The Australian Federation of Islamic Councils (Afic) has cancelled its planned online forum that was due to include two senior Taliban representatives, after it faced heavy criticism from within the Muslim and Afghan communities.
“I genuinely thought it was a joke,” said Mariam Veiszadeh, a lawyer and community rights advocate from the Afghan-Australian community.
“I think Afic has been out of touch with the broader Australia Muslim community for a very long time, and this just cements that further.”
In a statement released on Thursday morning, Afic said it decided to cancel the event “in response to community concerns”, with Afic president Dr Rateb Jneid saying the event was not intended to “legitimise any group”:
“This event was not convened to legitimise any group or to offend any group ... in view of developments, I have taken the executive decision to cancel the event.”
The statement said “discussion” had taken place with “officials in Australia” during the planning for the event.
Afic chief executive Keysar Trad told ABC Radio on Thursday that the event was an opportunity to “obtain assurances about the rights of minorities and women, and to also dissuade and discourage any young people from going to that region.”
But Veiszadeh said the event reflected a “lack of judgment” by Afic, and questioned the leadership at the organisation.
“I don’t think that the current leadership of Afic has the judgment or experience to be able to know how to advocate on behalf of the community.”
“They should be elevating and taking the lead from Afghanistan Australians, and asking them how they can help, rather than seeking to frame the narrative in a way that benefits them personally.”
“It’s just a slap in the face that instead of platforming and elevating the voices of the victims, they’ve thought to elevate the voices of the perpetrator.”
Veiszadeh, along with a number of Afghan-Australian and Muslim community leaders, joined the Afghanistan-Australian Advocacy Network (AAAN) in condemning the event, and calling for an apology from Afic.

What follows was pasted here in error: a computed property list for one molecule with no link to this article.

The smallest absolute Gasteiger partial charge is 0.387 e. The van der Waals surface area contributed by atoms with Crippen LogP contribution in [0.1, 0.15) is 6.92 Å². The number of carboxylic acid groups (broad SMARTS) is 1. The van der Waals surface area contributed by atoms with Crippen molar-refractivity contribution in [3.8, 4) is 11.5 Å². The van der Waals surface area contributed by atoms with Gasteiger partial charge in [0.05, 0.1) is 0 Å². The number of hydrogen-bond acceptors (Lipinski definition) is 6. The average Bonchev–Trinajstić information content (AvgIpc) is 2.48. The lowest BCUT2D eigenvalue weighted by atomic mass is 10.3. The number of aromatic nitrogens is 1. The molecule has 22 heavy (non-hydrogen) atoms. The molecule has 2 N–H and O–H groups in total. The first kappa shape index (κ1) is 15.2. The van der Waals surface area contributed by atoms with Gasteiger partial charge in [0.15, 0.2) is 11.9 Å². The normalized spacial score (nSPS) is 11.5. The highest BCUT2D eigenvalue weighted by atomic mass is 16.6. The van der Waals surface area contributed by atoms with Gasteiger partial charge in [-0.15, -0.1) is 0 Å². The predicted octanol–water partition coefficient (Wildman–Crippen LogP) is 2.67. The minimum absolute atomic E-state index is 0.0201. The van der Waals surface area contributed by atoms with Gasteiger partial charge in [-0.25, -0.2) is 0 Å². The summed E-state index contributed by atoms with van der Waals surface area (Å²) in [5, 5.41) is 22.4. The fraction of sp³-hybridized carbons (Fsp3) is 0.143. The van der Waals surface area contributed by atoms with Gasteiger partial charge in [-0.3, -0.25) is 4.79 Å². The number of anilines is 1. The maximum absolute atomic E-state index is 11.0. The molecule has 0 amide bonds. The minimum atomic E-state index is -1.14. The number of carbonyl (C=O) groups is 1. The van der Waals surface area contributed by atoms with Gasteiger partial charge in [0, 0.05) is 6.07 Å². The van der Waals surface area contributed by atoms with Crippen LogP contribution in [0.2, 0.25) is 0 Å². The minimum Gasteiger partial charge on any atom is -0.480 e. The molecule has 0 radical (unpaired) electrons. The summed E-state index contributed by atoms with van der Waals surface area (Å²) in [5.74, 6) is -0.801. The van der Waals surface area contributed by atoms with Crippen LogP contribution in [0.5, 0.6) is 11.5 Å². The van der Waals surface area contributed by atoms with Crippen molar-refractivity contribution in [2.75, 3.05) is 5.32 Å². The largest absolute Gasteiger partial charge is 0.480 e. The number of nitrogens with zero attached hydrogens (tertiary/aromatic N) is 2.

The AAAN’s Arif Hussein said there was “no justification” for an event like that to be held.
“There is no justification for giving a public platform to members of the Taliban at a time when they continue to repress the rights of women and minorities such as the Hazaras in Afghanistan. This event clearly demonstrates a clear lack of judgment and empathy on Afic’s part.”
Lawyer Atika Hussain, a member of Australia’s Afghan-Hazara community, said while the cancellation of the event was welcomed, she feared there would be retribution for the cancellation against Hazaras in Afghanistan.
In an online discussion on Afic’s facebook page, the Afic account said opposition to the forum had come from Australia’s Hazara community.
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“Some people are trying to censor a 58-year-old Muslim body and stop it from addressing concerns that are being raised in many parts of the nation. It just so happens that many of these objections are led by people identifying as Hazara,” Afic said. “This looks like someone does not want Afghanistan to move forward from its crippling past sectarian conflicts. Shame indeed.”
Hussain said at a time when the Taliban was seeking to establish international legitimacy, to have a public forum suddenly cancelled – and that cancellation attributed to the Hazara community – carried real and significant risk of harm for Hazaras in Afghanistan.
“My friends in Afghanistan said to me: ‘What if they cancel it? The blame is already there, it has already been put on the Hazara. So we can expect a negative response from the Taliban, we can expect retribution’.
“And it is not true. The opposition to the event was not only from Hazaras, it was from the broader Afghan community, from Pashtun, from Tajik, just targeting Hazara is irresponsible and wrong.”
Hussain said Hazara in Afghanistan feared retribution.
“Taliban are looking for platforms, legitimacy, and they are now being told it is the Hazaras who stopped it. This event has created fear, instead of creating unity, it has damaged our community.”
The ethnic and religious minority Hazara have faced generations of violent persecution at the hands of the Taliban and other Sunni extremist groups.
A Shia mosque mainly attended by Hazara was attacked in Kunduz last Friday, in an attack claimed by an Islamic state affiliate. Thousands of Hazaras have also been driven from their homes by the Taliban in Daikundi province.
The cancellation also comes after the New South Wales premier, Dominic Perrottet, released a statement, saying the NSW government had asked Afic to cancel the event.
“The NSW community is currently opening its arms to refugees and Australian repatriates from Afghanistan.”
“We join Muslim community leaders in NSW, and especially Afghan community leaders, in condemning events of this kind.”
Afic has been approached for comment.